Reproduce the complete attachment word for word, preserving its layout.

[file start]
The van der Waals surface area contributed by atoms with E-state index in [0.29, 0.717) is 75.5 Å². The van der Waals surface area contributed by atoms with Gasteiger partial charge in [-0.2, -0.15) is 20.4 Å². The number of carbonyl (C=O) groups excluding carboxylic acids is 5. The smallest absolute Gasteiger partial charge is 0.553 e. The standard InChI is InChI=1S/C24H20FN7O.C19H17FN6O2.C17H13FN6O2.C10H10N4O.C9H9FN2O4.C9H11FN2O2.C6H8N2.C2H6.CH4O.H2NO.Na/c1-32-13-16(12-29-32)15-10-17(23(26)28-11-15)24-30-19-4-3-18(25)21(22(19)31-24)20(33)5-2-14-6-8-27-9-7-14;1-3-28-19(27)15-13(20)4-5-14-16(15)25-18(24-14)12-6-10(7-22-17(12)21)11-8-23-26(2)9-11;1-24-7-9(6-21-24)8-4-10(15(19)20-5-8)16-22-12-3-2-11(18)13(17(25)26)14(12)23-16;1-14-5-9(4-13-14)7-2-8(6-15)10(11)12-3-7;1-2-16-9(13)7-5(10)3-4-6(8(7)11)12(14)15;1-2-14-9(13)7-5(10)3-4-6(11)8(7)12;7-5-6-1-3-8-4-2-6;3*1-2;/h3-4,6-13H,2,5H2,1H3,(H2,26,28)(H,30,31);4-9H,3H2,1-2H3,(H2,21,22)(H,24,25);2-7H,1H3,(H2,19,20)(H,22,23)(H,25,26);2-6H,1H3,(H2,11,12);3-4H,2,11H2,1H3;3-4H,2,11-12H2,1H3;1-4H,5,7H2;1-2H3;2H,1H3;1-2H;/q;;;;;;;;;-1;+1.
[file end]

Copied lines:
The van der Waals surface area contributed by atoms with E-state index in [0.29, 0.717) is 75.5 Å². The van der Waals surface area contributed by atoms with Gasteiger partial charge in [-0.2, -0.15) is 20.4 Å². The number of carbonyl (C=O) groups excluding carboxylic acids is 5. The smallest absolute Gasteiger partial charge is 0.553 e. The standard InChI is InChI=1S/C24H20FN7O.C19H17FN6O2.C17H13FN6O2.C10H10N4O.C9H9FN2O4.C9H11FN2O2.C6H8N2.C2H6.CH4O.H2NO.Na/c1-32-13-16(12-29-32)15-10-17(23(26)28-11-15)24-30-19-4-3-18(25)21(22(19)31-24)20(33)5-2-14-6-8-27-9-7-14;1-3-28-19(27)15-13(20)4-5-14-16(15)25-18(24-14)12-6-10(7-22-17(12)21)11-8-23-26(2)9-11;1-24-7-9(6-21-24)8-4-10(15(19)20-5-8)16-22-12-3-2-11(18)13(17(25)26)14(12)23-16;1-14-5-9(4-13-14)7-2-8(6-15)10(11)12-3-7;1-2-16-9(13)7-5(10)3-4-6(8(7)11)12(14)15;1-2-14-9(13)7-5(10)3-4-6(11)8(7)12;7-5-6-1-3-8-4-2-6;3*1-2;/h3-4,6-13H,2,5H2,1H3,(H2,26,28)(H,30,31);4-9H,3H2,1-2H3,(H2,21,22)(H,24,25);2-7H,1H3,(H2,19,20)(H,22,23)(H,25,26);2-6H,1H3,(H2,11,12);3-4H,2,11H2,1H3;3-4H,2,11-12H2,1H3;1-4H,5,7H2;1-2H3;2H,1H3;1-2H;/q;;;;;;;;;-1;+1.